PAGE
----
New Police Chief Comes After Months Of Turmoil In Oakland, Calif. Oakland, Calif., has a new police chief. It follows a difficult period this summer when the city burned through three chiefs in a matter of days.

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New Police Chief Comes After Months Of Turmoil In Oakland, Calif.

New Police Chief Comes After Months Of Turmoil In Oakland, Calif.

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Oakland, Calif., has a new police chief. It follows a difficult period this summer when the city burned through three chiefs in a matter of days.

AUDIE CORNISH, HOST:

Oakland, Calif., is finally getting a new police chief. The department has been under civilian control since last summer after it went through three chiefs in just over a week. From member station KQED, Alex Emslie reports.

ALEX EMSLIE, BYLINE: In June, the Oakland Police Department saw a flurry of resignations stem from a sexual exploitation case involving about a dozen officers and the teenage daughter of a police dispatcher. The scandal prompted Oakland Mayor Libby Schaaf to place the department under the city administrator's control and make this now famous statement.

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LIBBY SCHAAF: As the mayor of Oakland, I am here to run a police department, not a frat house.

EMSLIE: The sexual exploitation scandal is just a recent example of the police department's woes. They stretch back at least 14 years, when the department was placed under the watch of a federal judge. The city is still working to satisfy the court's mandated reforms. That's the context in which Mayor Schaaf named Anne Kirkpatrick as Oakland's next police chief.

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SCHAAF: Oaklanders wanted a leader with integrity, able to change culture.

EMSLIE: Schaaf called it a toxic macho culture in June. But, she says, the tenacity to change it isn't all the city looked for in its next chief.

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SCHAAF: Someone who would deliver on fair and just policing, prevent violence and increase accountability, and of course, most importantly, build community trust.

EMSLIE: Kirkpatrick is the first woman to lead the department, but she says don't make too much of her gender, what Oakland police need is leadership.

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CHIEF ANNE KIRKPATRICK: I'm grateful for being a woman, but I will be your leader.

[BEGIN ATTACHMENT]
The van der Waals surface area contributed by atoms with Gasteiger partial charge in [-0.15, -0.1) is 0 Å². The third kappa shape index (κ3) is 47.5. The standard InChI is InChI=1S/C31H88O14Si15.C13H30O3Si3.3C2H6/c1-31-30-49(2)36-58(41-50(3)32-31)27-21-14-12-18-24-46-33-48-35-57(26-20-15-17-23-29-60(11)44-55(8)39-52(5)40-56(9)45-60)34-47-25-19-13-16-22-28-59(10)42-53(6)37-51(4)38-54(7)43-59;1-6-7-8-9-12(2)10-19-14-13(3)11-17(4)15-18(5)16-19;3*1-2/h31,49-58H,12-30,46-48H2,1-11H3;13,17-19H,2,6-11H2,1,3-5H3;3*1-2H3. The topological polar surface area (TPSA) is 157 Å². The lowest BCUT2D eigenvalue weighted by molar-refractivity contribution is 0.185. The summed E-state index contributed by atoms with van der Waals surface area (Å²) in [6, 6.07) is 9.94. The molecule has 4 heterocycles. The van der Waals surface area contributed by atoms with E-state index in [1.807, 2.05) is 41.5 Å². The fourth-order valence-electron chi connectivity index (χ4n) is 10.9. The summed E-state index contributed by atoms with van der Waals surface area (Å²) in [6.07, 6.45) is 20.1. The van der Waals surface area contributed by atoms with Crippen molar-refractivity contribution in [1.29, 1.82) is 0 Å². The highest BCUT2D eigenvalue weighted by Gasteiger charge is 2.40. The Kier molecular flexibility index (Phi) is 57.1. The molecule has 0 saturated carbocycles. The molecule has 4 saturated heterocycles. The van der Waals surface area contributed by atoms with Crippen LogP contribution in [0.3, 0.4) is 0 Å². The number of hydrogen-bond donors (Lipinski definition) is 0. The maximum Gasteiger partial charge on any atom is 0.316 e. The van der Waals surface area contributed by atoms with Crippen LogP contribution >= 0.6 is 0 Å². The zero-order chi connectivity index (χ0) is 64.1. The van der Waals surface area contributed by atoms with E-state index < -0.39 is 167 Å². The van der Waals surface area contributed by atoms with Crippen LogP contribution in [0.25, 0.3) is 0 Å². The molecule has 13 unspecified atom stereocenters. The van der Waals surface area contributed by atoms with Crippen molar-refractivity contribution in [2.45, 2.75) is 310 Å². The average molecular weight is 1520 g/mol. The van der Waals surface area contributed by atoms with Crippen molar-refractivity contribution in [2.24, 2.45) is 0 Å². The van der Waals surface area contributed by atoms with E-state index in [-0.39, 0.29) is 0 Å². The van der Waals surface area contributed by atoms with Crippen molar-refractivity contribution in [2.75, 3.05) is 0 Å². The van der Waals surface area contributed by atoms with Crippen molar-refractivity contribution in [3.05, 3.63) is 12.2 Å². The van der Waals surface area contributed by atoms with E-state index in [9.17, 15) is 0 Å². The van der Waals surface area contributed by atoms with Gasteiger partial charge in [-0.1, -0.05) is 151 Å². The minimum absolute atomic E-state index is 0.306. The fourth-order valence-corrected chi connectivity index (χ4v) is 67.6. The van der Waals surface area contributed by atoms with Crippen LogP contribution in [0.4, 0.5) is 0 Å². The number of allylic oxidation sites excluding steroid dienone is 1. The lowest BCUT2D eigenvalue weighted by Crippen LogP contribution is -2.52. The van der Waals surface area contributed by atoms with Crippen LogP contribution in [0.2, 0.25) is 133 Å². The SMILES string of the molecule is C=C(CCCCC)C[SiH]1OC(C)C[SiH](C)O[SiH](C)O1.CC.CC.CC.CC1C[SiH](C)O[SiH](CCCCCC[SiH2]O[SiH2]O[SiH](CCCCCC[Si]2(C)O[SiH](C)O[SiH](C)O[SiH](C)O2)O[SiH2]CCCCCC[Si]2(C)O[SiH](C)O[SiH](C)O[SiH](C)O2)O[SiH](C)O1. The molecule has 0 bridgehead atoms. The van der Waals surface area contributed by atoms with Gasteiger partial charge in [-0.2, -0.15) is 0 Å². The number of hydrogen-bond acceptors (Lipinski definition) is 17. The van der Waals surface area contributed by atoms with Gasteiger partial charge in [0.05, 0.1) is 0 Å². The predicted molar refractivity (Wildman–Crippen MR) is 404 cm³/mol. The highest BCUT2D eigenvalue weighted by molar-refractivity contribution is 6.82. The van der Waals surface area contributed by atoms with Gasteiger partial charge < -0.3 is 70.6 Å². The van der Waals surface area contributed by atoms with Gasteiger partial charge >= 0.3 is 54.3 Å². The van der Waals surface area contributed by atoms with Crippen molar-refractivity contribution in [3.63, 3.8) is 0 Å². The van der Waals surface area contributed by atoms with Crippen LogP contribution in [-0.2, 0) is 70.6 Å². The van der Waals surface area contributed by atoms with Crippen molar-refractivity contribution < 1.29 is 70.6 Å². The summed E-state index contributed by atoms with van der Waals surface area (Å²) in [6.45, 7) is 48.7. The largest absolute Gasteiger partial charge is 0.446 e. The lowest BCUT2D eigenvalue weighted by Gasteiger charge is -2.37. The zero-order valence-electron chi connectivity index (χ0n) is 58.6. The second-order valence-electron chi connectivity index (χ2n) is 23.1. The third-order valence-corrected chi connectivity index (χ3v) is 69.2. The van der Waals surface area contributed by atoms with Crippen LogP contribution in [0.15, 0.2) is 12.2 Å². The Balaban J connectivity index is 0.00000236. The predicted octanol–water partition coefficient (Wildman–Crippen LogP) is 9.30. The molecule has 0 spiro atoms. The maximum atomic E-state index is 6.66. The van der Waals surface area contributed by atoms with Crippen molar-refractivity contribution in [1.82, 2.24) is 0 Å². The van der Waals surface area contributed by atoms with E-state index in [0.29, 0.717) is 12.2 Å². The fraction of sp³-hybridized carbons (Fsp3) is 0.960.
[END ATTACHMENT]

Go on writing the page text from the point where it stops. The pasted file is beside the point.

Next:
EMSLIE: Kirkpatrick comes most recently from the Chicago Police Department, where she was a bureau chief in charge of reforms, but she's only had that job for about six months. Before that, she was the chief deputy sheriff in King County, Wash., where Seattle is located. Kirkpatrick's most recent chief of police position was in Spokane, Wash., where she led that force for six years. While there, she butted heads with her officers union over misconduct cases. That resulted in lawsuits and a near vote of no confidence among the rank and file. Kirkpatrick says she'd handle that relationship differently today, but she wouldn't back down from holding her officers accountable.

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KIRKPATRICK: I cannot and will not be bullied by a vote or lawsuits or whatsoever. I'm going to do my part, and then everybody else has to do their part.

EMSLIE: That stance may very well be what landed Kirkpatrick the job in Oakland. The city was looking for a reformer who can take on and change entrenched culture and engender public trust, but building trust in Oakland may be the toughest job of all.

MYA WHITAKER: The chief will be walking into a no-trust zone right now with our community, and she's very aware and open to the fact that she will need to break barriers.

EMSLIE: Mya Whitaker is a youth advocate who sits on Oakland's Police Department's Citizen Review Board.

WHITAKER: As usual, we're open to it, but we are definitely going to be holding her accountable.

EMSLIE: If Anne Kirkpatrick is successful in her new job beginning in February, that accountability will flow downhill to her command staff and officers. The city's hopeful that she can satisfy the last handful of reforms mandated by the federal court. Those include improving officer discipline, tightening up internal affairs investigations and addressing racial disparities in police stops and arrests. That's all while managing relationships with her officers and their union and chipping away at the city's high violent crime rate. For NPR News, I'm Alex Emslie.

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